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What Is the Air Quality Index? AQI Explained

Local air quality index values are reported daily across the United States. Why the AQI matters, understanding the AQI chart and how to increase your air quality awareness.

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Outdoor air quality affects your local environment, the air you breathe and how you live. Air quality awareness is simply being mindful of air quality. This easy awareness step helps better one’s understanding of the connection between environmental factors and health.

The easiest way to cultivate a greater air quality awareness, and specifically local air quality, is with the Air Quality Index (AQI). The AQI is a useful tool that measures and grades local air quality conditions. Not only does this provide useful information, but the index also helps explain how different levels of air quality can affect health.

According to AirNow, the agency that publically delivers AQI information, “air quality awareness includes education about the air in your specific area and what associated health effects might be a concern for your community.”

AQI Explained

The AQI index is used to communicate real-time air quality data to the public. The index is based on five major air pollutants that are regulated and monitored by the Environmental Protection Agency (EPA), in accordance with the Clean Air Act. Passed in 1970, this environmental law authorizes the EPA to set national standards for major air pollutants including ground-level ozone, particulate matter, carbon monoxide, sulfur dioxide and nitrogen dioxide.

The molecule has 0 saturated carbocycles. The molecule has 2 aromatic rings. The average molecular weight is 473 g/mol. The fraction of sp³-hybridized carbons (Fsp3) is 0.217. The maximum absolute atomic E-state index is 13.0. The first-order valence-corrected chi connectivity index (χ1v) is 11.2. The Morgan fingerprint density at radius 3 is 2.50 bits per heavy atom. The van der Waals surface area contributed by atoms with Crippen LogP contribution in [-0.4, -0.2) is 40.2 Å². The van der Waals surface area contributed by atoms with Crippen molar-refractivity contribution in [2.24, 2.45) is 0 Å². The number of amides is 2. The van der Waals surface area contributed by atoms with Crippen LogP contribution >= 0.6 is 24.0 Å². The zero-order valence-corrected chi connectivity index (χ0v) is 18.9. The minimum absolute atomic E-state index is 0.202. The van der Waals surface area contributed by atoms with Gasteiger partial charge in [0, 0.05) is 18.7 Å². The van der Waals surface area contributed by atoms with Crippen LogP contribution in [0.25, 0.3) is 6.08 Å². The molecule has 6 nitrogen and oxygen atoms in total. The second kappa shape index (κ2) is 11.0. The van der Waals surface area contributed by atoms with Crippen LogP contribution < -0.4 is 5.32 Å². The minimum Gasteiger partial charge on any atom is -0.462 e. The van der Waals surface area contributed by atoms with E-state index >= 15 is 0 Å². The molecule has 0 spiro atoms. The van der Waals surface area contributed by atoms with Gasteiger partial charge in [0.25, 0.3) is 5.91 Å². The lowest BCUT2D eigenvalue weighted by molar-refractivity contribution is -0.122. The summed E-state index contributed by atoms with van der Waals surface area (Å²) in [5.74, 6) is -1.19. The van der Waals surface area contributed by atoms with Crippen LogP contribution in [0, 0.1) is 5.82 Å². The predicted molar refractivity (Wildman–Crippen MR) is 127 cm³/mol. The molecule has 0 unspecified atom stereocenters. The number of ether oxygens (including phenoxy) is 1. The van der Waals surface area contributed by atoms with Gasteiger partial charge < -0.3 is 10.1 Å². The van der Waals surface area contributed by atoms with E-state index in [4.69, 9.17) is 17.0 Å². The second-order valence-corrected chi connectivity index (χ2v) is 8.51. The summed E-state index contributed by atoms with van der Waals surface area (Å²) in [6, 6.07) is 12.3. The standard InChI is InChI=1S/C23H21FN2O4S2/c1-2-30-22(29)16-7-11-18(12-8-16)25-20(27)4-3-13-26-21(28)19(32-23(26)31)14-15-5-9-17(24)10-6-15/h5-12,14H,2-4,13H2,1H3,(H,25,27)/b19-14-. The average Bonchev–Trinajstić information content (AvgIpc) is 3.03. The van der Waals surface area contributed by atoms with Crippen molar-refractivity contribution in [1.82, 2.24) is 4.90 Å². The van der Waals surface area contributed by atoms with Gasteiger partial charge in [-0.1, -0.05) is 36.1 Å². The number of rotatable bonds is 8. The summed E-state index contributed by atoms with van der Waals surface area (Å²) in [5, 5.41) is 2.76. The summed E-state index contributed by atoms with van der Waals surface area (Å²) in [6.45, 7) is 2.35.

Criteria Air Pollutants: The five major air pollutants listed above, with the addition of lead, are also known as criteria air pollutants. Through the Clean Air Act, the EPA sets national standards for these six pervasive air pollutants known as National Ambient Air Quality Standards (NAAQS) and regulates emissions from stationary and mobile sources. 

The EPA, in partnership with local community organizations, actively monitors air quality across the nation. They measure and track pollutant concentration levels over time using local air quality sensors. These measurements are then converted into AQI values. From there, the highest AQI value reported for a single pollutant determines that day’s overall AQI.

TL;DR: The higher the air pollution concentration, the higher the AQI value. And, as the AQI level increases, so do the potential adverse health effects.

Air Quality Index Chart

The Air Quality Index looks something like this:

AQI Chart
Image Source: Santa Barbara County Air Pollution Control District

There are six distinct levels. Each level is assigned to a range of number values and associated with a specific color and health concern label.

What Are the Six Air Quality Index Levels?

Let’s break down each index level.

0–50: Green “Good”

This level is satisfactory and poses a minimal health risk.

51–100: Yellow “Moderate”

In comparison to “Good,” “Moderate” is considered acceptable air quality. This level can pose a health concern for certain vulnerable individuals. However, overall, AQI ratings below 100 are regarded as sufficient.

101–150: Orange “Unhealthy for Sensitive Groups”